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Contending With a Tough Off-Season

Tuesday, March 20, 2018

 

 

As a fan, a normal Seahawks off-season can be a very difficult time to endure. It is slow going, John and Pete keep those blockbuster trades & signings few and far between and players inevitably leave in free agency to sign with other teams. This year, with our extended off-season, the departures of Bennett, Sherman, Graham, Lane, Shead, and both Richardsons - not to mention the long-term injury questions surrounding Cliff & Kam - along with the Earl Thomas trade rumours (that seem to be getting louder again), and oh, the major overhaul of the coaching staff from the coordinators down, it has felt like a nightmare. The 12’s are shook right now.

 

From my part, I am not at all worried.  In John and Pete I trust.

 

I bet that’s not a popular sentiment at the moment; I get it.  Following a 9-7 season where we miss the playoffs only to seemingly hemorrhage core players in free agency, there must be doubts about the front office decision making. But it was so recently that we were praising the brilliance of this organization’s management; is it so hard to believe that they are capable of that again? I don’t think so, and here I want to focus on why I am feeling abundantly confident about the 2018 - and beyond - Seattle Seahawks.

 

This team just got younger and that is a good thing (don’t throw our new 30 year old TE in my face yet, I’ll get there).  In parting ways with Sherman, Graham, and Bennett we said goodbye to players that will be 30, 32, and 33 years old respectively by the end of the upcoming season.  That is not at all to say that they are not playing excellent football still - they are indeed - but they each carried heavy price tags, struggled with injuries last season, and will ultimately show signs of decline.  The choice to move on before that decline occurs is not inherently unreasonable, especially considering the cap money that would be tied up in those contracts had we retained them. 

 

We can mention Kam Chancellor and Cliff Avril here too.  They’ll be 30 and 32 next month, and while they are still on the team, their playing futures look decidedly murky due to serious injuries.  Losing these five Seahawks staples is tough, but it opens the door for Bobby Wagner (27) , Frank Clark (24), and sophomores Nazair Jones (23) & Shaq Griffin (22) to take the reigns and reform our defensive identity.  Perhaps, as Schneider hinted at earlier this year, if allowed out from the shadow of the team’s veterans, the younger players will ramp up their development and become the new leaders of this franchise.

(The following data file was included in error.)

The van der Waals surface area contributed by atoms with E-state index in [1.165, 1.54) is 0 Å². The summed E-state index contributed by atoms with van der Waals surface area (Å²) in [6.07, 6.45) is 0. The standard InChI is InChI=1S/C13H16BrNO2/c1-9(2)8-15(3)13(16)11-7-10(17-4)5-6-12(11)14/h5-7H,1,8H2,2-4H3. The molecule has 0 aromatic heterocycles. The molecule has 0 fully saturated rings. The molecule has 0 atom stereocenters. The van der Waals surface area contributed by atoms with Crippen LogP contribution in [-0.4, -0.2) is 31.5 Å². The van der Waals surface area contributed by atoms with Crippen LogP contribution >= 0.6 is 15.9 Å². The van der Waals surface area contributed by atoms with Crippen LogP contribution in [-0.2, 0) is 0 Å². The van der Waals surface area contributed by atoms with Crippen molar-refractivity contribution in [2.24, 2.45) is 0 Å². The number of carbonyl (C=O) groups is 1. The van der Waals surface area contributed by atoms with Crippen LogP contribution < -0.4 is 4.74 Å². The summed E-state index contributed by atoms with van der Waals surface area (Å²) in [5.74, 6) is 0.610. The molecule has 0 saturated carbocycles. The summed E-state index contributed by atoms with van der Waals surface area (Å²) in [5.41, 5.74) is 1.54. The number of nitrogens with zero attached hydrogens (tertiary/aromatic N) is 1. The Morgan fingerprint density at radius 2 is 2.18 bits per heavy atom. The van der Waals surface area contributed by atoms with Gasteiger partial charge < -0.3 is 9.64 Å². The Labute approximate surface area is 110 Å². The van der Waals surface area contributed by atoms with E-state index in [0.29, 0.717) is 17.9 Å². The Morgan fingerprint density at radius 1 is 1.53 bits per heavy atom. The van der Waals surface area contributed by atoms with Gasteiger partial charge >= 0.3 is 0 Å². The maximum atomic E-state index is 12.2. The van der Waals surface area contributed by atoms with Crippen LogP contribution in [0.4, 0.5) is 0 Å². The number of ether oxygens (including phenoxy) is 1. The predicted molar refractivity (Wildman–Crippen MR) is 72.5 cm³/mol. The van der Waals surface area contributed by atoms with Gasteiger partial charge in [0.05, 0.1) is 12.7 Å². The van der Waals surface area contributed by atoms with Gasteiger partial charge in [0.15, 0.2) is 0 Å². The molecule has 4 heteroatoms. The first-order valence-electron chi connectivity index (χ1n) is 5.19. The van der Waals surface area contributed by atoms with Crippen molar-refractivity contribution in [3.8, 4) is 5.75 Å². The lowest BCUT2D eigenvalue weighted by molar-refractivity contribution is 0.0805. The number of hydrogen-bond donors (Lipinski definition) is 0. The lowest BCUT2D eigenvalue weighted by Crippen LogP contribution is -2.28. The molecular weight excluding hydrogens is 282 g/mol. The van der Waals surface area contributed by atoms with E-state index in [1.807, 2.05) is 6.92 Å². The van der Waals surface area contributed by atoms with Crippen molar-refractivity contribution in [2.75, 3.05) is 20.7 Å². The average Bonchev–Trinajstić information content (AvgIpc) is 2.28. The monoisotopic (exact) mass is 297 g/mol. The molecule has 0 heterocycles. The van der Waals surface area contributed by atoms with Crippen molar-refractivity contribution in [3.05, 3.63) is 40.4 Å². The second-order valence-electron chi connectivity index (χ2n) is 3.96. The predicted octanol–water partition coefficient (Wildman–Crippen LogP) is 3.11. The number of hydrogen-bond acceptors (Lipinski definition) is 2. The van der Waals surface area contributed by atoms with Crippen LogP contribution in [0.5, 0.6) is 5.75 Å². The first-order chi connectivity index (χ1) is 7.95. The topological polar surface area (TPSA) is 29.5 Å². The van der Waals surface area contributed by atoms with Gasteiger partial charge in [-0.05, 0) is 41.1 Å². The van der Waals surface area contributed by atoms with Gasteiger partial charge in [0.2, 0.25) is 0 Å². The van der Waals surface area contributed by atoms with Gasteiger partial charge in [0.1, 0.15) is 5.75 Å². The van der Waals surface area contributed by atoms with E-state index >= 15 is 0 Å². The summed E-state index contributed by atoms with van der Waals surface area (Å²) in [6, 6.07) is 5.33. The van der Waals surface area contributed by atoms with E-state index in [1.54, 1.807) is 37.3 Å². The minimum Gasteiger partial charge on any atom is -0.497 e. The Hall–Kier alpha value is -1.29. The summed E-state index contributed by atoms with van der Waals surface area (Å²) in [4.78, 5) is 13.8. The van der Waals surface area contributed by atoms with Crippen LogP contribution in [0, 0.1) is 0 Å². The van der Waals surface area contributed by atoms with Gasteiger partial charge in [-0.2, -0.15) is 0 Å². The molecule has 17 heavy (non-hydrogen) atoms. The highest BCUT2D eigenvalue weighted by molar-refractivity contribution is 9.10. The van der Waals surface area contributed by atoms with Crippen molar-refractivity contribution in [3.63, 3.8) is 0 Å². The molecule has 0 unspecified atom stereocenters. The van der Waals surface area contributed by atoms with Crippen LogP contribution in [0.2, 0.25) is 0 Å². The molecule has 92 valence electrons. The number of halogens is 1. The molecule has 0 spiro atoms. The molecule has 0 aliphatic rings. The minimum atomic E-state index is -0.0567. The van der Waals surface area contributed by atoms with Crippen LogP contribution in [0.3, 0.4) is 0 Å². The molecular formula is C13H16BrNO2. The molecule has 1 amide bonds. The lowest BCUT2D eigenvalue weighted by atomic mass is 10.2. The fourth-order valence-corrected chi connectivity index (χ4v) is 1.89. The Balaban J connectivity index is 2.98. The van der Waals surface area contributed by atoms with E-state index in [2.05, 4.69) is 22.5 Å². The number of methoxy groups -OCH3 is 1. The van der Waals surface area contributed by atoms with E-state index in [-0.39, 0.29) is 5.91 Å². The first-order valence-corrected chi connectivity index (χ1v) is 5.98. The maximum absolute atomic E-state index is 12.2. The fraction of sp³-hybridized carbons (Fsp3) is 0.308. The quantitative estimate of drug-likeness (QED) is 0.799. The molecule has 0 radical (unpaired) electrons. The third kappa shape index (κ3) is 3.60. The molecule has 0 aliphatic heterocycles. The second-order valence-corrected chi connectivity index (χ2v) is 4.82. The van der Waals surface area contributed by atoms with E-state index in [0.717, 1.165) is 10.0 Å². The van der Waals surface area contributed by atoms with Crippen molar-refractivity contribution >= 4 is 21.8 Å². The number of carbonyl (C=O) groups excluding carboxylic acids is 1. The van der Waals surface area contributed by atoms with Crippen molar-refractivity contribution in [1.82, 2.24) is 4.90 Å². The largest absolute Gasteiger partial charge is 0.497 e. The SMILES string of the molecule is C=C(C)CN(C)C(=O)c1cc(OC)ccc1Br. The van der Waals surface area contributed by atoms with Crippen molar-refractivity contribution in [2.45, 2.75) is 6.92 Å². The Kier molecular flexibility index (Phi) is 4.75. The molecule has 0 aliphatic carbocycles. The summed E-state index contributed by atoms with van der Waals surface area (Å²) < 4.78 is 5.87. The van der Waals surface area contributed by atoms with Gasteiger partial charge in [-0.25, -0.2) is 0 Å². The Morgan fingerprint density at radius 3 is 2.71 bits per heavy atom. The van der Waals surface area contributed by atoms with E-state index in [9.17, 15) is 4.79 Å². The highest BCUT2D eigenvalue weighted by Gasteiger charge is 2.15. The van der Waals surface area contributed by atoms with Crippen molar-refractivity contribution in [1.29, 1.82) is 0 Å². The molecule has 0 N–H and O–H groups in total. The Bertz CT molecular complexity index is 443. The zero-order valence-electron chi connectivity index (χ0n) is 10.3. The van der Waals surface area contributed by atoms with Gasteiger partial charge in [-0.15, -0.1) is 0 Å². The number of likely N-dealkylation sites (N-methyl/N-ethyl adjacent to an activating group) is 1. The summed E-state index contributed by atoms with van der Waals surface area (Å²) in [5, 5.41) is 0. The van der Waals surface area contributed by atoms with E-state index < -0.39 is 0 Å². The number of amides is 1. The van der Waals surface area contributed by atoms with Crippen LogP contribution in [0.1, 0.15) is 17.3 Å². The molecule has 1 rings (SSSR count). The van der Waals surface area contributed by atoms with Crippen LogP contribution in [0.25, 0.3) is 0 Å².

There is a lot to look forward to on offense, as well.  Most importantly, the Seahawks have a new Offensive Coordinator and a new Offensive Line Coach - Brian Schottenheimer and Mike Solari.  The offense in 2017 was slow starting and stagnant for much of the season, and not another word ever need be written on the struggles of the O-Line.  This year though, things should be different.  Schottenheimer is an experienced coach who managed to reach two AFC Championships as OC of the NY Jets with Mark Sanchez as his quarterback.  Last year, he was the quarterback’s coach in Indianapolis.  With Andrew Luck hurt and backup Scott Tolzien totally unqualified, the team brought in Jacoby Brissett a week before the season began and he was starting by week 2.  Considering the circumstances, Schottenheimer coached Brissett into a reasonably successful year as QB.  Now, armed with the most talented quarterback of his coaching career, Schottenheimer will have a chance to put a high football IQ into action.